Streptococcus pneumoniae Affects Endothelial Cell Migration in Microfluidic Circulation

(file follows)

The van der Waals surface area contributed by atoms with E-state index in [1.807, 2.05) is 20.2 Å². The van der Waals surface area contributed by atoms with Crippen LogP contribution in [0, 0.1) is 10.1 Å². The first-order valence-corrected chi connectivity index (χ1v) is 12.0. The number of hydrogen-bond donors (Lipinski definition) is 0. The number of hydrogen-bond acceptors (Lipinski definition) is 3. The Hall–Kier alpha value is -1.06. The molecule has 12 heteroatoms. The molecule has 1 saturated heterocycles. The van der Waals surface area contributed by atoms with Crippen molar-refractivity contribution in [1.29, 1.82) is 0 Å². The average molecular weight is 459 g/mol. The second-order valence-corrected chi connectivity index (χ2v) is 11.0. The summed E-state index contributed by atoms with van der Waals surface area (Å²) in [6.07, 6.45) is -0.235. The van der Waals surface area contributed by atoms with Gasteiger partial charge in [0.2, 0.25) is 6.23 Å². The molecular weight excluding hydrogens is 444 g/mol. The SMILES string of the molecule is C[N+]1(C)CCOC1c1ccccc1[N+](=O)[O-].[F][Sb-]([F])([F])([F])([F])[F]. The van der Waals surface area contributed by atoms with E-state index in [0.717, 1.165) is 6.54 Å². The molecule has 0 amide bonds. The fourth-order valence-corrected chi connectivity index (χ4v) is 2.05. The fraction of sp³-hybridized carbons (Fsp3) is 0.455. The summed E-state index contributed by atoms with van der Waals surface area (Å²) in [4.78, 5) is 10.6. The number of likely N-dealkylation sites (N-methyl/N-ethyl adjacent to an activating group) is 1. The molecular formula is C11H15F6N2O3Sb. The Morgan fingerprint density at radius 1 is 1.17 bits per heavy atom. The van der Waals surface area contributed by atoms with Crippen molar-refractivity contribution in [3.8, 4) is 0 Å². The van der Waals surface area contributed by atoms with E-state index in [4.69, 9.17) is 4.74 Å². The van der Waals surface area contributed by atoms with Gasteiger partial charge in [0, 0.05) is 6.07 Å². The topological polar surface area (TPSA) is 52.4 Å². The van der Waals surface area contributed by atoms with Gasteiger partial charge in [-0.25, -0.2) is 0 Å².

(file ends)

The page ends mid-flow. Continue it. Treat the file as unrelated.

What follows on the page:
Bloodstream infections caused by Streptococcus pneumoniae induce strong inflammatory and procoagulant cellular responses and affect the endothelial barrier of the vascular system. Bacterial virulence determinants, such as the cytotoxic pore-forming pneumolysin, increase the endothelial barrier permeability by inducing cell apoptosis and cell damage. As life-threatening consequences, disseminated intravascular coagulation followed by consumption coagulopathy and low blood pressure is described. With the aim to decipher the role of pneumolysin in endothelial damage and leakage of the vascular barrier in more detail, we established a chamber-separation cell migration assay (CSMA) used to illustrate endothelial wound healing upon bacterial infections. We used chambered inlets for cell cultivation, which, after removal, provide a cell-free area of 500 μm in diameter as a defined gap in primary endothelial cell layers. During the process of wound healing, the size of the cell-free area is decreasing due to cell migration and proliferation, which we quantitatively determined by microscopic live cell monitoring. In addition, differential immunofluorescence staining combined with confocal microscopy was used to morphologically characterize the effect of bacterial attachment on cell migration and the velocity of gap closure. In all assays, the presence of wild-type pneumococci significantly inhibited endothelial gap closure. Remarkably, even in the presence of pneumolysin-deficient pneumococci, cell migration was significantly retarded. Moreover, the inhibitory effect of pneumococci on the proportion of cell proliferation versus cell migration within the process of endothelial gap closure was assessed by implementation of a fluorescence-conjugated nucleoside analogon. We further combined the endothelial CSMA with a microfluidic pump system, which for the first time enabled the microscopic visualization and monitoring of endothelial gap closure in the presence of circulating bacteria at defined vascular shear stress values for up to 48 h. In accordance with our CSMA results under static conditions, the gap remained cell free in the presence of circulating pneumococci in flow. Hence, our combined endothelial cultivation technique represents a complex in vitro system, which mimics the vascular physiology as close as possible by providing essential parameters of the blood flow to gain new insights into the effect of pneumococcal infection on endothelial barrier integrity in flow.